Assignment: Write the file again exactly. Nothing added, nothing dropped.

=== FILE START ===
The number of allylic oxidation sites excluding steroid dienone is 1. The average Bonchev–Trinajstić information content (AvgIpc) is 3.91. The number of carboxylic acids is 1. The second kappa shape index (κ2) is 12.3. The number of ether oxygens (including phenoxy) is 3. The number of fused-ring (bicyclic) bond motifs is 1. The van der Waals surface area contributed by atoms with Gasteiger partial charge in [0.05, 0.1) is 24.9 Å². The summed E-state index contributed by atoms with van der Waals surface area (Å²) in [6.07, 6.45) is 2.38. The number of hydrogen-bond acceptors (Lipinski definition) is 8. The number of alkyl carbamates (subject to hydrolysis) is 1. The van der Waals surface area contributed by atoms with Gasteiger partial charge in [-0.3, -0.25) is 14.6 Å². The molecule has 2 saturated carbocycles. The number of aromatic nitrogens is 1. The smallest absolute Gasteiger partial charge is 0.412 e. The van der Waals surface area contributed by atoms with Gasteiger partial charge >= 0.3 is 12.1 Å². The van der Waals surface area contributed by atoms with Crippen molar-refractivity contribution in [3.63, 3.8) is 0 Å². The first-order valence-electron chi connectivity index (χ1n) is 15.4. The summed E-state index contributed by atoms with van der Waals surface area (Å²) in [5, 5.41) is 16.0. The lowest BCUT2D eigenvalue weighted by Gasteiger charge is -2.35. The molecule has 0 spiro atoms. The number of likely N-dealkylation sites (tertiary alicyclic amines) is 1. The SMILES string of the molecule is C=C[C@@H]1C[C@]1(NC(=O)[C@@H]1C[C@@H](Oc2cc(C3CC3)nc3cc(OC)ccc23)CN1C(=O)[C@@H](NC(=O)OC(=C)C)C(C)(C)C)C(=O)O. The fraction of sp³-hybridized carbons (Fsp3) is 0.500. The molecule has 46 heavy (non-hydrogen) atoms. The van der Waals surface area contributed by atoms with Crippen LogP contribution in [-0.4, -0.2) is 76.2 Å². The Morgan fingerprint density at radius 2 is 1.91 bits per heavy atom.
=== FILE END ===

The number of allylic oxidation sites excluding steroid dienone is 1. The average Bonchev–Trinajstić information content (AvgIpc) is 3.91. The number of carboxylic acids is 1. The second kappa shape index (κ2) is 12.3. The number of ether oxygens (including phenoxy) is 3. The number of fused-ring (bicyclic) bond motifs is 1. The van der Waals surface area contributed by atoms with Gasteiger partial charge in [0.05, 0.1) is 24.9 Å². The summed E-state index contributed by atoms with van der Waals surface area (Å²) in [6.07, 6.45) is 2.38. The number of hydrogen-bond acceptors (Lipinski definition) is 8. The number of alkyl carbamates (subject to hydrolysis) is 1. The van der Waals surface area contributed by atoms with Gasteiger partial charge in [-0.3, -0.25) is 14.6 Å². The molecule has 2 saturated carbocycles. The number of aromatic nitrogens is 1. The smallest absolute Gasteiger partial charge is 0.412 e. The van der Waals surface area contributed by atoms with Gasteiger partial charge >= 0.3 is 12.1 Å². The van der Waals surface area contributed by atoms with Crippen molar-refractivity contribution in [3.63, 3.8) is 0 Å². The first-order valence-electron chi connectivity index (χ1n) is 15.4. The summed E-state index contributed by atoms with van der Waals surface area (Å²) in [5, 5.41) is 16.0. The lowest BCUT2D eigenvalue weighted by Gasteiger charge is -2.35. The molecule has 0 spiro atoms. The number of likely N-dealkylation sites (tertiary alicyclic amines) is 1. The SMILES string of the molecule is C=C[C@@H]1C[C@]1(NC(=O)[C@@H]1C[C@@H](Oc2cc(C3CC3)nc3cc(OC)ccc23)CN1C(=O)[C@@H](NC(=O)OC(=C)C)C(C)(C)C)C(=O)O. The fraction of sp³-hybridized carbons (Fsp3) is 0.500. The molecule has 46 heavy (non-hydrogen) atoms. The van der Waals surface area contributed by atoms with Crippen LogP contribution in [-0.4, -0.2) is 76.2 Å². The Morgan fingerprint density at radius 2 is 1.91 bits per heavy atom.